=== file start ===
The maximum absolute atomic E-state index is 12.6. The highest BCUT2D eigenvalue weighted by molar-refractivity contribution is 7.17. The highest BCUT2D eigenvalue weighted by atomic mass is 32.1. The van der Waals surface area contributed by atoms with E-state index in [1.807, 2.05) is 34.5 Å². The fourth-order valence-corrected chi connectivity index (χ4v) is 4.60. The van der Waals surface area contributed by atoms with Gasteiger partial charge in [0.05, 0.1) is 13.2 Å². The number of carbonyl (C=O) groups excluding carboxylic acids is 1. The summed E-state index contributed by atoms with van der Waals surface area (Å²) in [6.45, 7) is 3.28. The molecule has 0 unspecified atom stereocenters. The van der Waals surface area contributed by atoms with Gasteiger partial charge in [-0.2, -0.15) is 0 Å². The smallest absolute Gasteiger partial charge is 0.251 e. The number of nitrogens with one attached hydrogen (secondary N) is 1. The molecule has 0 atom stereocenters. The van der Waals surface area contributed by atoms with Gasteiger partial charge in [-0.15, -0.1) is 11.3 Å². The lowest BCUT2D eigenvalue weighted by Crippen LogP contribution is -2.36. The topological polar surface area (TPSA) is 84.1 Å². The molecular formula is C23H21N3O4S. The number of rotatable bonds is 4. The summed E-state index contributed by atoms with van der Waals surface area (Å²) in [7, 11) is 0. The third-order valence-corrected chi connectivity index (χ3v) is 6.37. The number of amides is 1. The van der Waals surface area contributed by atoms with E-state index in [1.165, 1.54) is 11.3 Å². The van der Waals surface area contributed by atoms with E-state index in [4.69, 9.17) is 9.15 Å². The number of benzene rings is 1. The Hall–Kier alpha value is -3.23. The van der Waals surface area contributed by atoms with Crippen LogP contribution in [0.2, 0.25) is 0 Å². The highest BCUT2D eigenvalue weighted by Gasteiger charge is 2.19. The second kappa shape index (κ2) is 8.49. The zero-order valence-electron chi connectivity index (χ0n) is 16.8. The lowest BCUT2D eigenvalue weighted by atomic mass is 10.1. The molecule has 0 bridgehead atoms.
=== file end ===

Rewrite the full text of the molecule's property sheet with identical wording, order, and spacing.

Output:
The maximum absolute atomic E-state index is 12.6. The highest BCUT2D eigenvalue weighted by molar-refractivity contribution is 7.17. The highest BCUT2D eigenvalue weighted by atomic mass is 32.1. The van der Waals surface area contributed by atoms with E-state index in [1.807, 2.05) is 34.5 Å². The fourth-order valence-corrected chi connectivity index (χ4v) is 4.60. The van der Waals surface area contributed by atoms with Gasteiger partial charge in [0.05, 0.1) is 13.2 Å². The number of carbonyl (C=O) groups excluding carboxylic acids is 1. The summed E-state index contributed by atoms with van der Waals surface area (Å²) in [6.45, 7) is 3.28. The molecule has 0 unspecified atom stereocenters. The van der Waals surface area contributed by atoms with Gasteiger partial charge in [-0.2, -0.15) is 0 Å². The smallest absolute Gasteiger partial charge is 0.251 e. The number of nitrogens with one attached hydrogen (secondary N) is 1. The molecule has 0 atom stereocenters. The van der Waals surface area contributed by atoms with Gasteiger partial charge in [-0.15, -0.1) is 11.3 Å². The lowest BCUT2D eigenvalue weighted by Crippen LogP contribution is -2.36. The topological polar surface area (TPSA) is 84.1 Å². The molecular formula is C23H21N3O4S. The number of rotatable bonds is 4. The summed E-state index contributed by atoms with van der Waals surface area (Å²) in [7, 11) is 0. The third-order valence-corrected chi connectivity index (χ3v) is 6.37. The number of amides is 1. The van der Waals surface area contributed by atoms with E-state index in [1.165, 1.54) is 11.3 Å². The van der Waals surface area contributed by atoms with E-state index in [4.69, 9.17) is 9.15 Å². The number of benzene rings is 1. The Hall–Kier alpha value is -3.23. The van der Waals surface area contributed by atoms with Crippen LogP contribution in [0.2, 0.25) is 0 Å². The highest BCUT2D eigenvalue weighted by Gasteiger charge is 2.19. The second kappa shape index (κ2) is 8.49. The zero-order valence-electron chi connectivity index (χ0n) is 16.8. The lowest BCUT2D eigenvalue weighted by atomic mass is 10.1. The molecule has 0 bridgehead atoms.